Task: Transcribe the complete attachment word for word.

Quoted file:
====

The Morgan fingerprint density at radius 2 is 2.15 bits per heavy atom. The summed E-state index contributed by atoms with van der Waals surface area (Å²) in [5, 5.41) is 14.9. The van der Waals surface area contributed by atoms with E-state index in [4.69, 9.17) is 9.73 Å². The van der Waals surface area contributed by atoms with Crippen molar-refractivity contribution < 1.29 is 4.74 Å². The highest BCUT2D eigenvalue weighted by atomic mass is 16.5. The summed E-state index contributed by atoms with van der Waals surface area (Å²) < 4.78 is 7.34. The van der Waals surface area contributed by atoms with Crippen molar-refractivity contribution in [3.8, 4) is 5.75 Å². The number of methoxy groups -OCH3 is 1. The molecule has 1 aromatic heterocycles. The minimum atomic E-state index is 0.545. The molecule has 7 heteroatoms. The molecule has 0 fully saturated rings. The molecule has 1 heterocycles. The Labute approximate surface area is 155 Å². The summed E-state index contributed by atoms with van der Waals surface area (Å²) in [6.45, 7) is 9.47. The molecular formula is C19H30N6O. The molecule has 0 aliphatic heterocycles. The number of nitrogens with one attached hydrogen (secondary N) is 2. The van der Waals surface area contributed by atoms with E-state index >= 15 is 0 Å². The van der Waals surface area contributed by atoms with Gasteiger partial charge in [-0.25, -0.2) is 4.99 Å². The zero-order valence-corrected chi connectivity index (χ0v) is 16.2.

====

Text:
The Morgan fingerprint density at radius 2 is 2.15 bits per heavy atom. The summed E-state index contributed by atoms with van der Waals surface area (Å²) in [5, 5.41) is 14.9. The van der Waals surface area contributed by atoms with E-state index in [4.69, 9.17) is 9.73 Å². The van der Waals surface area contributed by atoms with Crippen molar-refractivity contribution < 1.29 is 4.74 Å². The highest BCUT2D eigenvalue weighted by atomic mass is 16.5. The summed E-state index contributed by atoms with van der Waals surface area (Å²) < 4.78 is 7.34. The van der Waals surface area contributed by atoms with Crippen molar-refractivity contribution in [3.8, 4) is 5.75 Å². The number of methoxy groups -OCH3 is 1. The molecule has 1 aromatic heterocycles. The minimum atomic E-state index is 0.545. The molecule has 7 heteroatoms. The molecule has 0 fully saturated rings. The molecule has 1 heterocycles. The Labute approximate surface area is 155 Å². The summed E-state index contributed by atoms with van der Waals surface area (Å²) in [6.45, 7) is 9.47. The molecular formula is C19H30N6O. The molecule has 0 aliphatic heterocycles. The number of nitrogens with one attached hydrogen (secondary N) is 2. The van der Waals surface area contributed by atoms with E-state index >= 15 is 0 Å². The van der Waals surface area contributed by atoms with Gasteiger partial charge in [-0.25, -0.2) is 4.99 Å². The zero-order valence-corrected chi connectivity index (χ0v) is 16.2.